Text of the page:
4. With age my eyes are not so good as they used to be, and I can imagine that in ten Years from now I could sculpt only 1/4 and bigger pieces. No matter how good magnify glasses I have...
    In digital there is no problem to magnify the desired detail as long as You have enough "resolution". I never printed anything on good quality printer, all my prints were cheap test prints and pure crap, but hope some day that will change too.
    5. Why not ? I consider digital sculpting (not to be mistakenly taken as digital scanning and printing) as just another medium for sculpting. Believe me, often things that I have learned in classical sculpting are very useful in digital - and vice versa.
    Learning new stuff is fun, and in the end that is the main goal - doing something different from daily job and have fun and relaxation ;)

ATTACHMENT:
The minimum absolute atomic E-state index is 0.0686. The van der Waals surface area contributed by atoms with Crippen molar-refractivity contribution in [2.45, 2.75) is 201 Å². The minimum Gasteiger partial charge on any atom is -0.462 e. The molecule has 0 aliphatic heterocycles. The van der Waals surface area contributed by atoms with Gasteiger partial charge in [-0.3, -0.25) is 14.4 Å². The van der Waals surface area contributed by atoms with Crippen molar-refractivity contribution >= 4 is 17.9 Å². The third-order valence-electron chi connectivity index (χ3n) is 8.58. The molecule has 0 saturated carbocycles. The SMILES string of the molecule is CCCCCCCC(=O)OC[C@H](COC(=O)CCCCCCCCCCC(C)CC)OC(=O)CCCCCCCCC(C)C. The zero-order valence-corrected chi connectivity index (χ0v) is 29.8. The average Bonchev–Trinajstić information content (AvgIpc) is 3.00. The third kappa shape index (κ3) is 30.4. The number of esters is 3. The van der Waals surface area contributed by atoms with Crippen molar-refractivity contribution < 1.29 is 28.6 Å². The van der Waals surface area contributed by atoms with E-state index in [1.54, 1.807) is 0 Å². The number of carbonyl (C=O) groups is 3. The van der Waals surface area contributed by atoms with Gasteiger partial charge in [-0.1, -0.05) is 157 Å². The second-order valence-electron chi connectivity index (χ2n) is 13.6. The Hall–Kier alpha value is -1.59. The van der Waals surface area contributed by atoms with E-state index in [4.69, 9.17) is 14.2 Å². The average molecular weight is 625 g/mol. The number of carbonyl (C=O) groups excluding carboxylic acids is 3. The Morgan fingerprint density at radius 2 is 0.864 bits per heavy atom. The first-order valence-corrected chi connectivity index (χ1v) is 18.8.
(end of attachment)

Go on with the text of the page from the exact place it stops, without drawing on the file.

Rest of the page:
Hope that this answers You question...

    Man, I wrote a half of page again, sorry for that :)
    Scotty, Oda and Eludia like this.
  9. pokrad A Fixture

    Progress ?!?!

    mandreas, Dan Morton, JackG and 2 others like this.
  10. Eludia A Fixture

    Definitely, he looks great Darko (y)
  11. JackG Active Member

    Few things I noticed when compared to b/w photo:

    -wider nose at nostrils (maybe half a nostril more on either side?)
    -has crooked nose, looks like was punched from his right
    -more squareness to jowls
    -shorten his chin very slightly
    -slight drop in the level of his right eye
    - less fullness to lower lip

    If you agree with any of these, try the changes and see what happens...
    pokrad likes this.
  12. MCPWilk A Fixture

    Looks very good as a stand alone let alone Connery likeness.